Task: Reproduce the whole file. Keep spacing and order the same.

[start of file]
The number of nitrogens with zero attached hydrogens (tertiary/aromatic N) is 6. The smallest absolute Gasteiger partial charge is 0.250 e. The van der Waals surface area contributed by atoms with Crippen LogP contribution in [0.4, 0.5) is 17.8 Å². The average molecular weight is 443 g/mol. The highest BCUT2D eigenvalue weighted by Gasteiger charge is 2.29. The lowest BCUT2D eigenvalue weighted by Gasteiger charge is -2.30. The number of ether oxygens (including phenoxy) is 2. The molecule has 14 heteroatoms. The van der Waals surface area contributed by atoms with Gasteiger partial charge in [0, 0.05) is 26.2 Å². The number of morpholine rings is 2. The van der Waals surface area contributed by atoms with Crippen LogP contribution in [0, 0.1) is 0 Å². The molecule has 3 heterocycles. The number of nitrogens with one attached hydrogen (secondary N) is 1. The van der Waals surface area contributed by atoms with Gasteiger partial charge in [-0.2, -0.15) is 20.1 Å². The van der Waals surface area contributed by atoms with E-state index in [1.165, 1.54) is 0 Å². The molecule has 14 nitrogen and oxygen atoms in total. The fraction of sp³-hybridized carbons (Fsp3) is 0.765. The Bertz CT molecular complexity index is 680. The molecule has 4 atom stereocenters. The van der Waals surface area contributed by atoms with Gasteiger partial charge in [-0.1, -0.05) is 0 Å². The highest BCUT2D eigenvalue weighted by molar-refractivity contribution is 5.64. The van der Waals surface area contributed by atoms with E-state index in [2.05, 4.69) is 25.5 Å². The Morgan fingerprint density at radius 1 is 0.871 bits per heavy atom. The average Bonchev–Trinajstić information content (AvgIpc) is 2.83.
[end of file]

The number of nitrogens with zero attached hydrogens (tertiary/aromatic N) is 6. The smallest absolute Gasteiger partial charge is 0.250 e. The van der Waals surface area contributed by atoms with Crippen LogP contribution in [0.4, 0.5) is 17.8 Å². The average molecular weight is 443 g/mol. The highest BCUT2D eigenvalue weighted by Gasteiger charge is 2.29. The lowest BCUT2D eigenvalue weighted by Gasteiger charge is -2.30. The number of ether oxygens (including phenoxy) is 2. The molecule has 14 heteroatoms. The van der Waals surface area contributed by atoms with Gasteiger partial charge in [0, 0.05) is 26.2 Å². The number of morpholine rings is 2. The van der Waals surface area contributed by atoms with Crippen LogP contribution in [0, 0.1) is 0 Å². The molecule has 3 heterocycles. The number of nitrogens with one attached hydrogen (secondary N) is 1. The van der Waals surface area contributed by atoms with Gasteiger partial charge in [-0.2, -0.15) is 20.1 Å². The van der Waals surface area contributed by atoms with E-state index in [1.165, 1.54) is 0 Å². The molecule has 14 nitrogen and oxygen atoms in total. The fraction of sp³-hybridized carbons (Fsp3) is 0.765. The Bertz CT molecular complexity index is 680. The molecule has 4 atom stereocenters. The van der Waals surface area contributed by atoms with Gasteiger partial charge in [-0.1, -0.05) is 0 Å². The highest BCUT2D eigenvalue weighted by molar-refractivity contribution is 5.64. The van der Waals surface area contributed by atoms with E-state index in [2.05, 4.69) is 25.5 Å². The Morgan fingerprint density at radius 1 is 0.871 bits per heavy atom. The average Bonchev–Trinajstić information content (AvgIpc) is 2.83.